“When he was 2½ years old, my younger brother, Suvrat, came down with a fever. That’s when we started noticing some changes. He was more aloof, he wasn’t interacting with people as much, and his speech was deteriorating. My mom said: ‘I think this is a little more than just a child recovering from fever. This is something else.’ She was worried and wanted to get to the bottom of it, but she got a lot of backlash. People said: ‘You’re putting too much pressure on the child, just let him be. You’re acting crazy. You’re the one who needs help, not your child.’
We took him to doctors in Chandigarh, but I don’t think anyone knew what they were talking about. Eventually, one doctor said: ‘Oh, your child might have autism.’ I don’t think my mom had any idea what that meant.
My mom was redirected to a school in Delhi — Action for Autism — where she found help. A few months later, we came to terms with the fact that this is a lifelong condition — something we were all going to have to deal with. Suvrat and my mom moved to Delhi. My dad and I visited them on weekends. It was difficult, but we were all trying to make the best of the situation: doing what needed to be done, supporting each other.
After some time, Suvrat and my mom came back to Chandigarh. We tried to get him admitted to schools, but he was thrown out of multiple mainstream schools even though he was doing really well and loved going to school. I think everyone just found it extremely absurd — the principal, the staff, the other parents. That’s what happens if there’s no awareness.
Up until that point, we were thinking: ‘Yes, he is different, but so what? We will deal with it.’ But it really set us back when he was rejected again and again and again. We were forced to start thinking differently about things.”
“For my entire school life, I knew what I wanted to do: pharmaceuticals. My dad has a pharmaceutical company and I’ve always been inspired by the fact that his work makes such a big difference to many people’s lives. All my decisions were made with this goal in mind. I took science in school, graduated as a chemical engineer, did my MBA, and took up an internship in this field. I was super focused on this goal… up until a very specific moment.
While I spent a lot of time in my dad’s manufacturing plant as a kid, I also volunteered at my mom’s school — Sorem, a school for kids with special needs. But it’s as if that part of my life didn’t happen as a conscious decision. It was just a result of circumstances: the fact that my brother is someone who has special needs. I think I was unaware of the real impact this had on my life.
Shortly before I took up my first job in the pharmaceutical industry, I was volunteering for the Global Autism Project. They invited me to come to New York to execute a project I’ve been working on. I jumped at the opportunity. 3 months in New York? I’ll happily take that!
It turned out to be one of the most overwhelming experiences of my life. At the end of the first week, my mentor bought me a slice of pizza and asked how my week was. We were overlooking a small bridge. I burst into tears. I hadn’t realised how emotional the experience was. Here in New York, I was working with people who had autism. They were my peers. They had jobs. They had apartments. They had a full life.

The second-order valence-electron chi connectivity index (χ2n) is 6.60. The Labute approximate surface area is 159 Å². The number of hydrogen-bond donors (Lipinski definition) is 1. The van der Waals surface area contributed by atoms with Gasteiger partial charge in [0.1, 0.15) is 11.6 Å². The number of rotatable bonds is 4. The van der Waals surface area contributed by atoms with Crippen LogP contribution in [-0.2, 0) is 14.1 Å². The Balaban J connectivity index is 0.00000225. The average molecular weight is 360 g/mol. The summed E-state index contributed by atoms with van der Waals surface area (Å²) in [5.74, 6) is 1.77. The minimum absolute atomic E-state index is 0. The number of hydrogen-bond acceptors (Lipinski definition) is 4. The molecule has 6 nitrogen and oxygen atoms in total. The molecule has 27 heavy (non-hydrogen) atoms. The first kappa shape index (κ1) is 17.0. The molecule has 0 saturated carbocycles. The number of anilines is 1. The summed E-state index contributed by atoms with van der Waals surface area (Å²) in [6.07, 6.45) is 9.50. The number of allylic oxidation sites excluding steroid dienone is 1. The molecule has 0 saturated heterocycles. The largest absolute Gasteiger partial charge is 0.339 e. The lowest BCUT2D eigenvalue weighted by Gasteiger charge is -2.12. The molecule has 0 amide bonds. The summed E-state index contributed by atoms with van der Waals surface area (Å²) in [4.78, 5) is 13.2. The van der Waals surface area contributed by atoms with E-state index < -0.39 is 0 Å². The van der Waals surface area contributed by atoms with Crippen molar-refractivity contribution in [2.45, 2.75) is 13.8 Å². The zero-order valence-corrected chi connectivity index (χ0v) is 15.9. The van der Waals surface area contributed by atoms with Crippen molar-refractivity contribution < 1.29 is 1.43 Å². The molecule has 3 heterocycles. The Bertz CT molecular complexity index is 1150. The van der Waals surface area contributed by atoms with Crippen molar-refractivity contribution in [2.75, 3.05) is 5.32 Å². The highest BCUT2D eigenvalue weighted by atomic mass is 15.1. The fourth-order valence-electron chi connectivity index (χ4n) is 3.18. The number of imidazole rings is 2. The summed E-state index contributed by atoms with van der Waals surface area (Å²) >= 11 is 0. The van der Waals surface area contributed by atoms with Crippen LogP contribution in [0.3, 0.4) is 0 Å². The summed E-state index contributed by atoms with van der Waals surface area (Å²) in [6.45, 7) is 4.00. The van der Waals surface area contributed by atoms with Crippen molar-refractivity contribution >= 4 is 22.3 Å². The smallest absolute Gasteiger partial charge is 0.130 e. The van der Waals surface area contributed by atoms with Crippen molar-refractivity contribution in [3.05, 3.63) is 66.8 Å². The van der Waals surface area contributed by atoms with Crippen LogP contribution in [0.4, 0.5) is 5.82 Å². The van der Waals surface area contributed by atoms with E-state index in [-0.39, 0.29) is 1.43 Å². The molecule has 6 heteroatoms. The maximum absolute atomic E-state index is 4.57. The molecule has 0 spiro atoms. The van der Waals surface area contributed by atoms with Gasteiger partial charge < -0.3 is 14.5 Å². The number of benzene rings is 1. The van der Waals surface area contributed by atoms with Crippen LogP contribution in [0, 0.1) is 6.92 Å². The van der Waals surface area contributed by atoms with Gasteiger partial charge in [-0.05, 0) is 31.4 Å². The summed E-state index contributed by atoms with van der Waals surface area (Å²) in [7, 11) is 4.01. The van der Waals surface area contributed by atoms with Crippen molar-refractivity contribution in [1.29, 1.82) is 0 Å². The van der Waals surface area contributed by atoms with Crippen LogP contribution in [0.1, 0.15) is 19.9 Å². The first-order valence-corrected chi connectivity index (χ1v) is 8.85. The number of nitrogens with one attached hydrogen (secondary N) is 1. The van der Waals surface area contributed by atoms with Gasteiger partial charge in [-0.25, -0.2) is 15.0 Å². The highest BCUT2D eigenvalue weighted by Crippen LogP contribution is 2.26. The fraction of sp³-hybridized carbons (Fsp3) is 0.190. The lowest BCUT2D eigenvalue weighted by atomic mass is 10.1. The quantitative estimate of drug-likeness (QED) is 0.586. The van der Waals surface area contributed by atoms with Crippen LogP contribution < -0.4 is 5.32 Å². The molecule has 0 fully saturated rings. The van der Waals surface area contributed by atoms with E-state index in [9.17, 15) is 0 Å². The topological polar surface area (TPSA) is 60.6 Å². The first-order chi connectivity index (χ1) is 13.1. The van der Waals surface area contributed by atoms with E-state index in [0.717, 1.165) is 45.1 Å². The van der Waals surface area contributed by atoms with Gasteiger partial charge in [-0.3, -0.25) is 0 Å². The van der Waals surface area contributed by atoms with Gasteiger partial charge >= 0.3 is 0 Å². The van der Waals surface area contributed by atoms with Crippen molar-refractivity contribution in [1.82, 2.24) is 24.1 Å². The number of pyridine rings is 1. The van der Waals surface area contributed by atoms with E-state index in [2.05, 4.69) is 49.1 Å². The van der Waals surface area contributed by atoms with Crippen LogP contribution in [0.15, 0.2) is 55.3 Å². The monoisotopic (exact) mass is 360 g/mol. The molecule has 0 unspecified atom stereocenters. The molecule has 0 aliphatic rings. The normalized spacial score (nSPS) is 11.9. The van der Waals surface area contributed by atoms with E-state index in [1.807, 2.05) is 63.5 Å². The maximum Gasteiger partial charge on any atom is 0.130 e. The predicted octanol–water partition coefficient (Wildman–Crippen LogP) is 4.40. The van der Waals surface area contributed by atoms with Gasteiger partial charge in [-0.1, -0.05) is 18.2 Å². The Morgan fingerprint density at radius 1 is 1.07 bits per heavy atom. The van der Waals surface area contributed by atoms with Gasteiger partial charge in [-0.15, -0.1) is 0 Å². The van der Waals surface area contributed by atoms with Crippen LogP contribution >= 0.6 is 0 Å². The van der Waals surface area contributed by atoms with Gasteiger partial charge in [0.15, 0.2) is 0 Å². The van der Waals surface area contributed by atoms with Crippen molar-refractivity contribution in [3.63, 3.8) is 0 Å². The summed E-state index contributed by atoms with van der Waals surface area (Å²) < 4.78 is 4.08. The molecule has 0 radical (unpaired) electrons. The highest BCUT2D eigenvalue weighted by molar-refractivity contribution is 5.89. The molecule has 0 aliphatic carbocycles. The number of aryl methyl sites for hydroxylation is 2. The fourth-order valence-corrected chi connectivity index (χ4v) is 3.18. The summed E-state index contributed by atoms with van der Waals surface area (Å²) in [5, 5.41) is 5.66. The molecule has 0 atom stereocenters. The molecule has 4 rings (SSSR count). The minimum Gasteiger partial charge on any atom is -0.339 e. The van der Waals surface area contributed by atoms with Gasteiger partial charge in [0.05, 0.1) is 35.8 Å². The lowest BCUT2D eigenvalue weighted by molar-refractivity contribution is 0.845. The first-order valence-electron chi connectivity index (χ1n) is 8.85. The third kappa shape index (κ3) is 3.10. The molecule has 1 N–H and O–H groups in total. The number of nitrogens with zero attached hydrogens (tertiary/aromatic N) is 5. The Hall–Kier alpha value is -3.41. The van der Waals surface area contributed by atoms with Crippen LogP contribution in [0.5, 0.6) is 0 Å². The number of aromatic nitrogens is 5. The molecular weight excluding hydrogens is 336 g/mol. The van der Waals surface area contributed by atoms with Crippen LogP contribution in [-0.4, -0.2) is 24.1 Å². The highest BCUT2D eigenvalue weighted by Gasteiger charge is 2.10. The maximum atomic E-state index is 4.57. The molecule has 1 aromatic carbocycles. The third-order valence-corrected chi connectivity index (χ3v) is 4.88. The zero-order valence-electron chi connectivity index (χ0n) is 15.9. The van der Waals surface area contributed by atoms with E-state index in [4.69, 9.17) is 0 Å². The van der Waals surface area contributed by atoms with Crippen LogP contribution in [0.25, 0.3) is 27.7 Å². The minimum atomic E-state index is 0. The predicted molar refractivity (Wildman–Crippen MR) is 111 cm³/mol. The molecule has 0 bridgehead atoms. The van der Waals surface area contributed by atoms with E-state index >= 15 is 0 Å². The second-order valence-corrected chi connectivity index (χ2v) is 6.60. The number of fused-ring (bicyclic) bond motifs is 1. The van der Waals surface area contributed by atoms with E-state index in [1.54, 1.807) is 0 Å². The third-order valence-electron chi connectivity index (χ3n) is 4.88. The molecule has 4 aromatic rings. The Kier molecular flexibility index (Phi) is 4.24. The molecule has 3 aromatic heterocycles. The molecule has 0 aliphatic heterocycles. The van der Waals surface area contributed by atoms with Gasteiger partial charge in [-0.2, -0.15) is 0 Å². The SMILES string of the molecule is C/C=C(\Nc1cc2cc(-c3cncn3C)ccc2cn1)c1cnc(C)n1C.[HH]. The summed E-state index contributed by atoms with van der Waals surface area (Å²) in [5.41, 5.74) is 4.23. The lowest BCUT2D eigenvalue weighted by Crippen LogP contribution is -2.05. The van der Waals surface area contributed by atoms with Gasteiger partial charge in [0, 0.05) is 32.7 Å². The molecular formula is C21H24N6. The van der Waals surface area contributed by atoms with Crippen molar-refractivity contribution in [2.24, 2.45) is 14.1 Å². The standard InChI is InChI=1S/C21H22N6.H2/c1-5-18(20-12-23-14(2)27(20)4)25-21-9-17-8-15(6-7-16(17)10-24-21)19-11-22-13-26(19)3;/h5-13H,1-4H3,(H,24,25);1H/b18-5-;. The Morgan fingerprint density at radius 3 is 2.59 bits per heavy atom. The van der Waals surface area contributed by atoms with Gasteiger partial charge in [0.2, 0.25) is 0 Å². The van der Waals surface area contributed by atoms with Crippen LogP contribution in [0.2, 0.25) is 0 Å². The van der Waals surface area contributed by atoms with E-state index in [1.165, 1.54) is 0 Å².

That experience changed how I looked at the world. I grew up with the internet, and I thought of myself as someone with a lot of exposure to what happens in different parts of the world. Why have I never experienced something like this? Why have I not even imagined a life for my brother that is beyond his vocational centre, or the protected boundaries of our home?
This life existed. No one had to invent something. You literally just had to take resources that existed in one part of the world and bring it to another. It was so simple! It was almost a moment of shock to realise that there was no one who cared to do that.”
“I went home and took up the job I had lined up. I hated every moment of it. I felt I was given a routine task that anyone with an MBA could do. But meanwhile, my life has been unique: I’ve had personal exposure, I understood the way businesses work, I just had an earth-shattering experience…
10 days later I quit my job to start Reservoir. People around me were shocked and confused and a little worried. But eventually, they became my allies. I now run a profitable business focused on neurological diversity. We’ve worked with 200+ families in different capacities, collaborated with 60+ schools all across India, and created a diversity workshop (‘Made Equal’) that we conduct for companies (including Google) all around the world. We’re working hard to make information about autism and neuro-diversity accessible in all corners of the country. No one should feel alone and isolated.
My mom taught me a very important lesson about advocacy and awareness years ago. As a kid, I would feel very bad when I go out with my brother and someone makes fun of us. My mother would say: ‘Why don’t you just tell them about it?’’ I thought of these kids as bullies, but then I followed my mom’s advice and told them: ‘My brother has autism. He doesn’t talk that well, but he’s really good at cycling and kicking a ball.’ I was amazed by what I found. These kids weren’t bullies. They just didn’t know. Once I told them, everyone went out of their way to include them.
Feeling comfortable with ourselves wherever we go has gone a long way for our family. We’ve taken so many people with us on this journey and we’ve found support in the most unexpected places.”